Editor’s Column: What I Would Have Said to Mr. Dershowitz

Lauren Hutton, Arts & Features Editor

Last week, I decided to stand against rape culture in a peaceful protest in response to Alan Dershowitz coming to speak at Colgate. Fellow students and I made posters stating “I Stand with Survivors” and “Change Rape Culture” in the Women’s Studies Center, awake with nervous energy. I anxiously eyed a friend as we were briefed on what to do if asked to leave or even forcibly removed, and someone volunteered to film in the event of an altercation. I took deep breaths as I was told that I was consenting to potential disciplinary action.

My choice to participate in this protest was not an easy one. I called my parents beforehand, and they told me to weigh the risks with the rewards, clearly hesitant for me to engage in anything that would put my time here at Colgate in jeopardy. In the end, I realized everyone participating in this protest would face these fears and consequences, and if not me, then who? The reward is a potential change in the people the administration pays to speak here, the way my peers hear and respond to survivors of sexual assault and the culture we as a community collectively perpetuate. The risks could not possibly outweigh these rewards.

After Dershowitz was introduced, we lined the aisle of the chapel, dressed in black and wearing signs. Dershowitz acknowledged and encouraged our protest, but the ten minutes he spent defending himself only further solidified my opinion of him as someone who perpetuates rape culture. We only stood for 13 minutes, symbolic of the 13 months Jeffrey Epstein spent in prison on charges of molestation and sex trafficking despite Dershowitz’s defense of him. However, I have been informed Dershowitz later wished us protesters stayed to question him. Well, Mr. Dershowitz, this is what I would have said to you.

I read that you are keen on attacking the character of your opponents and never shy away from a fight. This proved true in the manner with which you spoke about us, claiming to support the Me Too movement while drawing comparisons between our support of your accuser and white supremacist women who falsely accused black men of rape as part of KKK initiatives. You later implied the works of “radical feminists” hurt the movement, again underhandedly classifying us among the individuals you sought to belittle with these statements. In focusing your energy on attempting to make us protesters out as foolish, you not only failed to prove your innocence, but also missed the point of the protest.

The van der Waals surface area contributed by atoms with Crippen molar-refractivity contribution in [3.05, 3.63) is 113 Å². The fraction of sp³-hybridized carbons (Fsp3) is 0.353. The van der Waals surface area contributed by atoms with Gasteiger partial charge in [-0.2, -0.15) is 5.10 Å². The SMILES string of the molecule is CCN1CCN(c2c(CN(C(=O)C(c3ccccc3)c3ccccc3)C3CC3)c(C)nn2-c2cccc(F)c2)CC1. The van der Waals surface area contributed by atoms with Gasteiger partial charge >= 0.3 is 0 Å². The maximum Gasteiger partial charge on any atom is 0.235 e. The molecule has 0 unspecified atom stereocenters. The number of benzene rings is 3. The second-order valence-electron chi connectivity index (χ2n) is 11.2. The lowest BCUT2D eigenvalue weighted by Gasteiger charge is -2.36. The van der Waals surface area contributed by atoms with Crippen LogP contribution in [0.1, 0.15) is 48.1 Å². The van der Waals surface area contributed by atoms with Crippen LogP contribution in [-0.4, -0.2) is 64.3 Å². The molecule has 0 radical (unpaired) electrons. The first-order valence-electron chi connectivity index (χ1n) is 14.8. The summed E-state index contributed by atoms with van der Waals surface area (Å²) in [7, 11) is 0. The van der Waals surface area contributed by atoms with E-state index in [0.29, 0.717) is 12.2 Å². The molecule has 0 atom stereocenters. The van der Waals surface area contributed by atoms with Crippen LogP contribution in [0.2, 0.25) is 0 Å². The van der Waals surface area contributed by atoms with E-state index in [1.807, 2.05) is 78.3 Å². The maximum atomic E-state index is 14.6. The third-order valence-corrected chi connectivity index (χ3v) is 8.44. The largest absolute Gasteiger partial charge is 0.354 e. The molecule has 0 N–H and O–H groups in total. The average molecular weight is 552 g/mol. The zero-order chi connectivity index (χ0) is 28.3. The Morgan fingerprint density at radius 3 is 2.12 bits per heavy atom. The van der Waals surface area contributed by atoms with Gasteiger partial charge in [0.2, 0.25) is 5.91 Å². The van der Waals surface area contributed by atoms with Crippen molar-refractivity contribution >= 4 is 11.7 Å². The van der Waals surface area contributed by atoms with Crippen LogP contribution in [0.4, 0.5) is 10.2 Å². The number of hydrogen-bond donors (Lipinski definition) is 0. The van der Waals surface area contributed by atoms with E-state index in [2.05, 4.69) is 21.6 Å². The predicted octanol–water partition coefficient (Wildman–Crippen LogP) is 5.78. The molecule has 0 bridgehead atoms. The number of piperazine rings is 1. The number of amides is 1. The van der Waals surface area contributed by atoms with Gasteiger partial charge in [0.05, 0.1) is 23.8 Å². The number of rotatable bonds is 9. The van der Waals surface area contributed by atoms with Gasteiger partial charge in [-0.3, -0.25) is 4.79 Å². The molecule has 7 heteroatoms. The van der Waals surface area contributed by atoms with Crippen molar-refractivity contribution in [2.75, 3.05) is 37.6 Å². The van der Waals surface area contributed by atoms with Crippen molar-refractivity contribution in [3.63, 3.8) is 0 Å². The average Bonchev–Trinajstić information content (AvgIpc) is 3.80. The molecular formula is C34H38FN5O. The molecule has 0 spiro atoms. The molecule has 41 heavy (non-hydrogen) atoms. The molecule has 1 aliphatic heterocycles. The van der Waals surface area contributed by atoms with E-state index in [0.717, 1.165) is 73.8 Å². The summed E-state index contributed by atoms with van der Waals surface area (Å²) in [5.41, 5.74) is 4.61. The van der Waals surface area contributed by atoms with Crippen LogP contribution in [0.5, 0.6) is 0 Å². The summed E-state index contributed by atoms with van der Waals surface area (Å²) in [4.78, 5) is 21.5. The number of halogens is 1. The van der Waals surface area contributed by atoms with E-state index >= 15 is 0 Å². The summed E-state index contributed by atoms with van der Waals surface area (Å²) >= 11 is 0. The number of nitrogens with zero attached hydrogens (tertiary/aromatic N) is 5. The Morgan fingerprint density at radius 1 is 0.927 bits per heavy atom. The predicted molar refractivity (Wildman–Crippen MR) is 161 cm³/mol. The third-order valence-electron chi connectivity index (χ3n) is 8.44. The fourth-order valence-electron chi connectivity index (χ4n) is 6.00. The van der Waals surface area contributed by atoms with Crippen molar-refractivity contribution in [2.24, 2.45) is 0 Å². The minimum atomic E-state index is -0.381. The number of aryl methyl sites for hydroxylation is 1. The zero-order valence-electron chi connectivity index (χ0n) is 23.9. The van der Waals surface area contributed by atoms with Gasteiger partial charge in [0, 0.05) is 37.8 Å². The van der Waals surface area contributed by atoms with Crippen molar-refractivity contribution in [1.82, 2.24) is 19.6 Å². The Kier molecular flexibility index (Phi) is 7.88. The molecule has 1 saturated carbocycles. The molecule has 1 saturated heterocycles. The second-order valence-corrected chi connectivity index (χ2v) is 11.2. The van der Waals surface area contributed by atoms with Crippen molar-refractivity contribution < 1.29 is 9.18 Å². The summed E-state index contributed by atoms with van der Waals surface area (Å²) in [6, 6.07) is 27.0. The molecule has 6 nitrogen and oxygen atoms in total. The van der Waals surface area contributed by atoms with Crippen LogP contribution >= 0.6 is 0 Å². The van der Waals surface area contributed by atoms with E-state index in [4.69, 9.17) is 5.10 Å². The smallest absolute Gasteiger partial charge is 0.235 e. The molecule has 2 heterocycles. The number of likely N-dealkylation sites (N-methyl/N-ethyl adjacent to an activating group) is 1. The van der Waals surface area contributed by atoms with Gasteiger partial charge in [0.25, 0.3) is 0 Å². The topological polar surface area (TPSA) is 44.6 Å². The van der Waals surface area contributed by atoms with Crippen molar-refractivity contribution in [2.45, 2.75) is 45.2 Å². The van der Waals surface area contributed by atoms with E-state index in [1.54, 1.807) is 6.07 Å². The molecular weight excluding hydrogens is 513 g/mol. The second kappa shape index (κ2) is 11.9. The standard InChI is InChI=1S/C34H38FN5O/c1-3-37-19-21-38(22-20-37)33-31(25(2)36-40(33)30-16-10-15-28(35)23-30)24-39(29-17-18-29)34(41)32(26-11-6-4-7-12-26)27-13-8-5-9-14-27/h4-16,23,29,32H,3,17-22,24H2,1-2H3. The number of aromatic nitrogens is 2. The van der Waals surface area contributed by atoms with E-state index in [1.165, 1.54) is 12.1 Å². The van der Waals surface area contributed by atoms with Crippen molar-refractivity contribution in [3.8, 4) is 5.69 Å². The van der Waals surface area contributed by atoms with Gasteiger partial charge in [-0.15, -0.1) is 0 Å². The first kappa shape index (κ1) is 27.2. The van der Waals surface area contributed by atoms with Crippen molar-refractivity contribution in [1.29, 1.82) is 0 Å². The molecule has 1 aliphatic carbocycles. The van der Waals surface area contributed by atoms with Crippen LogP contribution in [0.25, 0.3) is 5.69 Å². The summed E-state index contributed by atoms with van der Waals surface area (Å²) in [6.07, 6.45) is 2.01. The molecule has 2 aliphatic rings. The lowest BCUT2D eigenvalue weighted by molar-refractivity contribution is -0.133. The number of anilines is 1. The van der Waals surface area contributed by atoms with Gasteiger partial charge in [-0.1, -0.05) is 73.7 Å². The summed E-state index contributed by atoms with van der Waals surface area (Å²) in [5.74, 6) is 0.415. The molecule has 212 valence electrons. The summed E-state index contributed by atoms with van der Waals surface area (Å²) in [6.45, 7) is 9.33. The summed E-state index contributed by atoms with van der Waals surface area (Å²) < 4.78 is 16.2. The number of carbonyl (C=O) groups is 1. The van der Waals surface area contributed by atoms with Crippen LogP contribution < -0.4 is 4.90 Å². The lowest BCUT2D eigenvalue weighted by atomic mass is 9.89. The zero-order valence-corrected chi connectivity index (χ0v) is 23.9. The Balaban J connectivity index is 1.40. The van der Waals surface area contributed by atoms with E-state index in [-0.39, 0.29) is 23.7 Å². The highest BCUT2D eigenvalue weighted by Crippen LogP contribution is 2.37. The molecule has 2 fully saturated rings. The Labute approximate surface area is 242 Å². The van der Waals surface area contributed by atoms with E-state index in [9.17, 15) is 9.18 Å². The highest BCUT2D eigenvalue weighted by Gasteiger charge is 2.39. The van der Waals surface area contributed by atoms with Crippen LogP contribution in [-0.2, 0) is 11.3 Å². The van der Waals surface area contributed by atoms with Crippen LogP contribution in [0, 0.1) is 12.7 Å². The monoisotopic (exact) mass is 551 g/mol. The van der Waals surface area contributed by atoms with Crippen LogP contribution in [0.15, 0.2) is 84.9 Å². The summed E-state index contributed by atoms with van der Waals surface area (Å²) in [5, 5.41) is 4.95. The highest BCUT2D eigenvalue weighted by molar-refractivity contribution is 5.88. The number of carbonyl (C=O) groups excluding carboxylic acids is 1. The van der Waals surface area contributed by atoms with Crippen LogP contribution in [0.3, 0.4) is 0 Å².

You argued against the posters that questioned your coming to Colgate on the basis that only 2.1 percent of of rape allegations are false, stating that statistics alone should not condemn you. While absolutely correct in that assertion, the life you have chosen to lead does in every way condemn you of perpetuating rape culture.

Your close friend and billionaire hedge fund manager, Jeffrey Epstein, was accused of serial molestation and sex trafficking of underage girls on his private plane, in a horrific, organized operation that involved world leaders, politicians and businessmen. In defend- ing Epstein, a man whose mansion you vacation in, you chose to support a perpetrator for personal benefit. Despite evidence that could have locked Epstein away for decades, you successfully obtained a plea deal that saw him serve only 13 months in prison (which he could leave for up to 16 hours a day to work) while simultaneously receiving blanket immunity against other federal charges for Epstein and his co-conspirators — namely, yourself.

Furthermore, in defense of your friend, you bullied and attacked his victims. Victims’ families and witnesses reported being threatened, harassed and offered bribes to refuse to cooperate with the investigation, and you launched a smear campaign against the victims, attempting to invalidate their claims by linking any alcohol or drug use on their social media to a lack of credibility. At least at Colgate, I think you will find that the argument that young adults who partake in drinking cannot credibly report sexual assaults is a fairly unpopular one.

Mr. Dershowitz, you spoke passionately about being innocent. I cannot claim otherwise. I can, however, point out that your actions in defense of Mr. Epstein make it nearly impossible to claim you support the Me Too movement. As a speaker on campus, you had the support, financial and otherwise, of my administration. This position of power, not new to you as a wealthy white man, is also what allows you to continue to support rape culture.

I hope Colgate considers more carefully who they ask to come to campus in the future, because while you may be gone, the issues and ideas you perpetuate are far from gone, and I’ll be lining the aisles until they are.

Contact Lauren Hutton at [email protected]